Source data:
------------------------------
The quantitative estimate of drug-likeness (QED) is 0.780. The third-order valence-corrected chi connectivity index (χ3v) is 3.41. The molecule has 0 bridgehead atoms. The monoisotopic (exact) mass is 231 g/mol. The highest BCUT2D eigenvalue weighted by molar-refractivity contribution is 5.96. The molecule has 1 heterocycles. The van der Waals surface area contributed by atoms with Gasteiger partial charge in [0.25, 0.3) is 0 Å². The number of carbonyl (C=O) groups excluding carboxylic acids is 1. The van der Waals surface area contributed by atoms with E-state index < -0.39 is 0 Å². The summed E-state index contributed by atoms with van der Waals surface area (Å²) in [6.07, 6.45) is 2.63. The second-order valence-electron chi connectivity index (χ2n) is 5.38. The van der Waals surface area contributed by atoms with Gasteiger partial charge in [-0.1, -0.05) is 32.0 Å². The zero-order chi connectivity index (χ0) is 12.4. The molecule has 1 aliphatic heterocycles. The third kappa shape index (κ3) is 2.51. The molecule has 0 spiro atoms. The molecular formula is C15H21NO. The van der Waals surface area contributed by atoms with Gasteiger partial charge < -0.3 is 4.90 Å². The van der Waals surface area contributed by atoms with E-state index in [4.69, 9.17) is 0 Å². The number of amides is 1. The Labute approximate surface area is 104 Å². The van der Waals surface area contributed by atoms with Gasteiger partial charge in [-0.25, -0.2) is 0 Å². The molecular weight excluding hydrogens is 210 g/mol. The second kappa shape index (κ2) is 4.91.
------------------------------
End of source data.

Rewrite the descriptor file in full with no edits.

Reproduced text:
The quantitative estimate of drug-likeness (QED) is 0.780. The third-order valence-corrected chi connectivity index (χ3v) is 3.41. The molecule has 0 bridgehead atoms. The monoisotopic (exact) mass is 231 g/mol. The highest BCUT2D eigenvalue weighted by molar-refractivity contribution is 5.96. The molecule has 1 heterocycles. The van der Waals surface area contributed by atoms with Gasteiger partial charge in [0.25, 0.3) is 0 Å². The number of carbonyl (C=O) groups excluding carboxylic acids is 1. The van der Waals surface area contributed by atoms with E-state index < -0.39 is 0 Å². The summed E-state index contributed by atoms with van der Waals surface area (Å²) in [6.07, 6.45) is 2.63. The second-order valence-electron chi connectivity index (χ2n) is 5.38. The van der Waals surface area contributed by atoms with Gasteiger partial charge in [-0.1, -0.05) is 32.0 Å². The zero-order chi connectivity index (χ0) is 12.4. The molecule has 1 aliphatic heterocycles. The third kappa shape index (κ3) is 2.51. The molecule has 0 spiro atoms. The molecular formula is C15H21NO. The van der Waals surface area contributed by atoms with Gasteiger partial charge < -0.3 is 4.90 Å². The van der Waals surface area contributed by atoms with E-state index in [4.69, 9.17) is 0 Å². The number of amides is 1. The Labute approximate surface area is 104 Å². The van der Waals surface area contributed by atoms with Gasteiger partial charge in [-0.25, -0.2) is 0 Å². The molecular weight excluding hydrogens is 210 g/mol. The second kappa shape index (κ2) is 4.91.